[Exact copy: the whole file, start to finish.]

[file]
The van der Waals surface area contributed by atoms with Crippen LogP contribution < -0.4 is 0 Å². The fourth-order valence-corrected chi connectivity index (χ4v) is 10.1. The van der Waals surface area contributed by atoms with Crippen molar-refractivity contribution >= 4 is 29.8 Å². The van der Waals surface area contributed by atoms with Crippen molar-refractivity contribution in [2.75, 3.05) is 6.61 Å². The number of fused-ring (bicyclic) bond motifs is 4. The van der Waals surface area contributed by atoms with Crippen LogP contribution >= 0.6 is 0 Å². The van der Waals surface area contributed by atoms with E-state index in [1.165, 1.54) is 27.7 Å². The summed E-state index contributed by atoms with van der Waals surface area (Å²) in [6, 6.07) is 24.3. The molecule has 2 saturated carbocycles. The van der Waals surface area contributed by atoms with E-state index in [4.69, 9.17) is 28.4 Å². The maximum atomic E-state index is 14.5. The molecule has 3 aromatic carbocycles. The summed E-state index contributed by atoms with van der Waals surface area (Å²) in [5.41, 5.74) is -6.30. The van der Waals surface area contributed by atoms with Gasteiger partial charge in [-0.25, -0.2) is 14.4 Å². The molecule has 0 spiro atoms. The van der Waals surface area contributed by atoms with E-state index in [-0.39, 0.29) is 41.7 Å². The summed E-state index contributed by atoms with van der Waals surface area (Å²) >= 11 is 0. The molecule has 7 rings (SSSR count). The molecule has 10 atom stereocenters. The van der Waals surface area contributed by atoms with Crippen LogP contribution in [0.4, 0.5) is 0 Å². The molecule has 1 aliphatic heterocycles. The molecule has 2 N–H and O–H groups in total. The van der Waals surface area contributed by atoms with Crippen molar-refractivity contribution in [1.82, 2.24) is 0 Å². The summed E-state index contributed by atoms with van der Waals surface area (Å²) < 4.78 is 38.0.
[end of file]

The van der Waals surface area contributed by atoms with Crippen LogP contribution < -0.4 is 0 Å². The fourth-order valence-corrected chi connectivity index (χ4v) is 10.1. The van der Waals surface area contributed by atoms with Crippen molar-refractivity contribution >= 4 is 29.8 Å². The van der Waals surface area contributed by atoms with Crippen molar-refractivity contribution in [2.75, 3.05) is 6.61 Å². The number of fused-ring (bicyclic) bond motifs is 4. The van der Waals surface area contributed by atoms with Crippen LogP contribution >= 0.6 is 0 Å². The van der Waals surface area contributed by atoms with E-state index in [1.165, 1.54) is 27.7 Å². The summed E-state index contributed by atoms with van der Waals surface area (Å²) in [6, 6.07) is 24.3. The molecule has 2 saturated carbocycles. The van der Waals surface area contributed by atoms with E-state index in [4.69, 9.17) is 28.4 Å². The maximum atomic E-state index is 14.5. The molecule has 3 aromatic carbocycles. The summed E-state index contributed by atoms with van der Waals surface area (Å²) in [5.41, 5.74) is -6.30. The van der Waals surface area contributed by atoms with Gasteiger partial charge in [-0.25, -0.2) is 14.4 Å². The molecule has 0 spiro atoms. The van der Waals surface area contributed by atoms with E-state index in [-0.39, 0.29) is 41.7 Å². The summed E-state index contributed by atoms with van der Waals surface area (Å²) >= 11 is 0. The molecule has 7 rings (SSSR count). The molecule has 10 atom stereocenters. The van der Waals surface area contributed by atoms with Crippen LogP contribution in [0.4, 0.5) is 0 Å². The molecule has 1 aliphatic heterocycles. The molecule has 2 N–H and O–H groups in total. The van der Waals surface area contributed by atoms with Crippen molar-refractivity contribution in [1.82, 2.24) is 0 Å². The summed E-state index contributed by atoms with van der Waals surface area (Å²) < 4.78 is 38.0.